Friday, December 20, 2019

The Practical Ed Tech Podcast - Episode 24 - Vacation!

I've just published the 24th episode of The Practical Ed Tech Podcast. People are still listening to it so I keep recording it. In this week's episode I shared a new augmented reality app that I've been testing, shared some updates from Canva, and shared a new word game that you can play whenever you open a new Chrome tab. As usual I also answered a handful of questions from readers and listeners. I hope that you enjoy this episode as you head into winter break (or summer break).

Get the show notes here. Listen to the new episode here or on your favorite podcast network.




Listen to all episodes of the podcast here or find them on the following podcast networks:

Four Interesting Lessons About Winter Weather

When I got up to let my dogs out yesterday morning it was a brisk -10f with the windchill. When I got in my car an hour later the thermometer had reached a balmy 4f. The chill in the air prompted me to look back at some of my favorite videos for learning about winter weather. Here they are...

How windchill is calculated:
The windchill was -20F last night at my house. The following video explains how windchill is calculated. The video comes from Presh Talwalkar.



The psychology of extreme weather:
Television news reporters like to use the word "extreme" whenever we have a lot of rain or snow in a short amount of time. Is the weather really "extreme" or is that just our impression of it? The following Minute Earth video takes on the topic of how extreme weather affects our thinking about weather patterns in general. I found the video to be interesting from a psychology perspective. The video is embedded below.



How snowflakes are created:
The following episode of Bytesize Science embedded below explains how snowflakes are created.



Thundersnow!
Thundersnow is a video from UNC-TV that explains how thunder sometimes, though rarely, coincides with snowstorms. PBS Learning Media has a set of corresponding lesson materials that you can use with this video.

Thursday, December 19, 2019

How to Embed Books Into Your Blog

Google Books is one of my favorite tools for research. It's also a great place to find all kinds of free books that you can read online and or download to read offline. Google Books also provides tools for embedding free books into your blog posts and webpages. These tools are available in both the classic version of Google Books and the new version of Google Books. In the following video I demonstrate how to find free books on Google Books and how to embed those free books into your blog posts or any other place that accepts iframes.


How to Remove Backgrounds from Images With Just One Click

In the past I've shown you how to remove the background from an image using Remove.bg and Photo Scissors. Both of those tools are great, but they only do one thing and that is remove backgrounds. Canva now has a tool that lets you remove the background from an image and then use that image in any of the thousands of graphic design templates that they offer.

In Canva there is now an effects menu that you can utilize whenever you click on an image in the Canva design editor. The effects menu includes a background remover. Just click the option to remove the background and Canva does the rest for you. The background removal tool works with pictures of people, animals, and inanimate objects.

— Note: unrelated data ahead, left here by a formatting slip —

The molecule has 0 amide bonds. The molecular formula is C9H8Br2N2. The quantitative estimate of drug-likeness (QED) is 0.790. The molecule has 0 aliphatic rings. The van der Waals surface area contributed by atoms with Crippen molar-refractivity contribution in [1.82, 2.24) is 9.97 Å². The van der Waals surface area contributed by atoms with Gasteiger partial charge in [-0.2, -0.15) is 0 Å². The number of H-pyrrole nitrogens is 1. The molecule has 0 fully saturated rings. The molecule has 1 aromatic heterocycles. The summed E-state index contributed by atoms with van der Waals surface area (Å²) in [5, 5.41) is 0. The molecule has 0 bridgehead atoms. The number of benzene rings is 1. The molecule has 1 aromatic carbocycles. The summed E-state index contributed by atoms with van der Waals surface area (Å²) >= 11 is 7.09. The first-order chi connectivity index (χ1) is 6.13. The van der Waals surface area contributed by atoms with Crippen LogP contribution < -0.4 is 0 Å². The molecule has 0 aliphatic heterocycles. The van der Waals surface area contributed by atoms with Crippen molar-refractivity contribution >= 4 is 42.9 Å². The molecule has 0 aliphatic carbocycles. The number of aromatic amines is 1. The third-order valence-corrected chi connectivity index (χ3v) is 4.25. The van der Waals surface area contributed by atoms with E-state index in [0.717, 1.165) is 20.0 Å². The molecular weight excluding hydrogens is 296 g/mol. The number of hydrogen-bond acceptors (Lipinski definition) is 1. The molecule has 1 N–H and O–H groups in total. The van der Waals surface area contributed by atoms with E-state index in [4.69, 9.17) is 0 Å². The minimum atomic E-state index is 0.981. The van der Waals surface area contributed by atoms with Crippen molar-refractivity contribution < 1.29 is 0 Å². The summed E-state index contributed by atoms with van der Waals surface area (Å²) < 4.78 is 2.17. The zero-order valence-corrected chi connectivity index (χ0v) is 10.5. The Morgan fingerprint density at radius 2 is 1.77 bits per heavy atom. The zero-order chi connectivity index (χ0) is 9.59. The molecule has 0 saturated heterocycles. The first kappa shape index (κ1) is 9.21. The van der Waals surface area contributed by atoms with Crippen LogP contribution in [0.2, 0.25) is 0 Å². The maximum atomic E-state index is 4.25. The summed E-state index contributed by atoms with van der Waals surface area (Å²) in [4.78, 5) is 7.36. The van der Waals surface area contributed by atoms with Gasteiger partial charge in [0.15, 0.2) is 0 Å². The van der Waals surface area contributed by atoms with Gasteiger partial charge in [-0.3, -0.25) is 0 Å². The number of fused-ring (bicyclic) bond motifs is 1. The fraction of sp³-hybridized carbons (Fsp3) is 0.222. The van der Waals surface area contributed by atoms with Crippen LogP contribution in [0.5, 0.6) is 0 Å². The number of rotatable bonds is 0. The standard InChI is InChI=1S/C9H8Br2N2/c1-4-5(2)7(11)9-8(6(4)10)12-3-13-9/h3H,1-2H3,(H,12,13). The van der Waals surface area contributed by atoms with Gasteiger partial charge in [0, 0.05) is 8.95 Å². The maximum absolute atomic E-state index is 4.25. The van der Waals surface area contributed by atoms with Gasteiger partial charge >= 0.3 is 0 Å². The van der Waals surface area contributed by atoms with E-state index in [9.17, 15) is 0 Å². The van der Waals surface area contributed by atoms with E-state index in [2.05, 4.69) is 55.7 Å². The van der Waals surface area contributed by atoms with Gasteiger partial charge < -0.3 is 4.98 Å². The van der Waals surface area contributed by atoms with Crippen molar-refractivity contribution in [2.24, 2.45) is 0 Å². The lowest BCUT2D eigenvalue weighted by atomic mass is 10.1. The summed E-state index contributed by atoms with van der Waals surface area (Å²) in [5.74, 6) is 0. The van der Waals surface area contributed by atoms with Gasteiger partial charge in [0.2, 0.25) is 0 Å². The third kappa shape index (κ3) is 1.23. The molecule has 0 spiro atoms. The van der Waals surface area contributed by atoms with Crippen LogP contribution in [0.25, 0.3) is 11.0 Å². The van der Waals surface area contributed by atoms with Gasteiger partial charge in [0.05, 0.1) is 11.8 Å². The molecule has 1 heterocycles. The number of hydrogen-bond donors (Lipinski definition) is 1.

After the background has been removed from your image by Canva's automatic removal tool, you can then download the new image with a transparent background so that you can insert it into any design that like in Canva's huge gallery of design templates.

Watch my new video to learn how you can use Canva's image background removal tool and use your new images in Canva's design tool.


Applications for Education
Canva's new background removal tool could be a great one for students to use to remove the background from images of themselves and then use the new image on a background image of a famous landmark like Mount Rushmore or Buckingham Palace. I might have students create a whole series of images like that by using the presentation template in Canva. Students could write short blurbs about each landmark on each of the slides. Then when the set of slides is complete, students can use Canva's tool for quickly turning the slides into a video.

Spend July in Washington DC as a C-SPAN Fellow

Every year C-SPAN hosts an educators' conference and hosts a summer fellowship program. A friend of mine was selected for the conference a couple of years ago and he said it was an amazing experience! Both the fellowship program and the conference are held at C-SPAN's headquarters in Washington D.C.

C-SPAN's Summer Fellowship program is now open for applications. Those who are accepted into the program will spend four weeks in July in Washington D.C. working with C-SPAN's education team. Participants receive a $7,000 stipend for their participation in the program. More details about the summer fellowship program are available here. Applications are due by March 13, 2020.

C-SPAN's Summer Educators' Conference is held July 27th and 28th for middle school teachers and July 30th and 31st for high school teachers. Those who are accepted to participate will have travel and meal expenses paid for by C-SPAN. Applications for the summer conferences will be available in January. Bookmark this page and check it in January to get the application.